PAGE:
How to define severe asthma and an overview of disease classification.

__________________________________________________________________________________________________________________________________________________________________________________________________________________________________________________________________________

Severe asthma is the presence of genuine asthma, resistant to standard asthma therapies, resulting in adverse outcomes. It was defined by the National Review of Asthma Deaths (NRAD) as present in those patients receiving treatment at British Thoracic Society (BTS) steps 4 and 5 and/or the additional criteria of hospital admissions and asthma attacks recorded in the previous year.1

The exact prevalence of severe asthma is not known, but it is thought to affect 5%–10% of all asthma patients.2

Although many patients have asthma that can be controlled in primary care, there are a significant number who would benefit from referral to a specialist asthma clinic for further investigation and consideration of alternative treatment options.1

Types of asthma

Asthma is a heterogeneous disease, which can be categorised into different endotypes and phenotypes. The type 2 (also known as Th2 or T2) endotype is characterised by Th2 cell-driven inflammation, while the non-type 2 endotype can be classified according to clinical characteristics such as obesity, smoking and age.2

Endotypes and phenotypes of asthma2–4

Table showing summarising the endotypes and phenotypes of asthma and their features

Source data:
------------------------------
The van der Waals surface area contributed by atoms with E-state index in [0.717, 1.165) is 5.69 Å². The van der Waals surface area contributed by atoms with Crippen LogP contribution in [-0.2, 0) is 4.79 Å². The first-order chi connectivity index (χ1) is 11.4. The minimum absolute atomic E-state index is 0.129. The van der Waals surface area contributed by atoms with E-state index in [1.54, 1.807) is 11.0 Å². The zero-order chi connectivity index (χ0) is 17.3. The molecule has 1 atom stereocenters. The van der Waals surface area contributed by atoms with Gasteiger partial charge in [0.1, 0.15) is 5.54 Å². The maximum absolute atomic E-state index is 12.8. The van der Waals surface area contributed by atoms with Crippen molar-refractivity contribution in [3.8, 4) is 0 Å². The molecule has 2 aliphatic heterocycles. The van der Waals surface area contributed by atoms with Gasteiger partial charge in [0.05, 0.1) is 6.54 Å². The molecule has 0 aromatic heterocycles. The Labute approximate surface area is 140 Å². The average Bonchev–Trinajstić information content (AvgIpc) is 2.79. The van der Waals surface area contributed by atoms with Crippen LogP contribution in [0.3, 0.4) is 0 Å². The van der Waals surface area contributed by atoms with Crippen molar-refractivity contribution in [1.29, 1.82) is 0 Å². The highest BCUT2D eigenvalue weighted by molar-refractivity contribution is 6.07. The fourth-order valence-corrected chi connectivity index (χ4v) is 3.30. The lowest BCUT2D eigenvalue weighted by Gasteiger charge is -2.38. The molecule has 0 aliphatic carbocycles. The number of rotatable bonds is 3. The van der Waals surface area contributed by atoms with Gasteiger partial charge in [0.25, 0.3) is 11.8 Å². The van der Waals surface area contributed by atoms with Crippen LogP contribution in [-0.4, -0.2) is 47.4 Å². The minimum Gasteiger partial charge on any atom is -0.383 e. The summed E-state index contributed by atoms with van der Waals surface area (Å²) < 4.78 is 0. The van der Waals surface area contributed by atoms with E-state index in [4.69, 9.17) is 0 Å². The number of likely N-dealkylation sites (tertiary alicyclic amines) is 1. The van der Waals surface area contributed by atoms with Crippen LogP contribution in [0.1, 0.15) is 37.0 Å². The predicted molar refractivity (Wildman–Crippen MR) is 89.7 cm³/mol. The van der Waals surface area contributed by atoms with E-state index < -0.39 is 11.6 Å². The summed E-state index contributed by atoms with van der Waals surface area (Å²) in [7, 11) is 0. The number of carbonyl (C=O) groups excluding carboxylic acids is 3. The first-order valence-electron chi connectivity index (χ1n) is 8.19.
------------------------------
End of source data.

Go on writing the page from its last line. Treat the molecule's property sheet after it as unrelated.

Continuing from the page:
IgE, immunoglobulin E; Th2, T-helper cell type 2; SAA, severe allergic asthma.

References

  1. Royal College of Physicians. National Review of Asthma Deaths: Why asthma still kills. 2015. Available at https://www.rcplondon.ac.uk/projects/outputs/why-asthma-still-kills [Accessed April 2020]. 
  2. Kuruvilla ME et al. Clin Rev Allergy Immunol 2019;56(2):219–233.
  3. Severe Asthma Toolkit. Asthma phenotypes. 2019. Available at: https://toolkit.severeasthma.org.au/severe-asthma/phenotypes/ [Accessed April 2020].
  4. Esteban-Gorgojo I et al. J Asthma Allergy 2018;11:267–281.
XSA20-C018 July 2020.
×

Ask Speakers

×

Medical Information Request

Adverse events should be reported. Reporting forms and information can be found at yellowcard.mhra.gov.uk. Adverse events should also be reported to Novartis via [email protected] or online through the pharmacovigilance intake (PVI) tool at http://www.report.novartis.com/
If you have a question about the product, please contact Medical Information on 01276 698370 or by email at [email protected]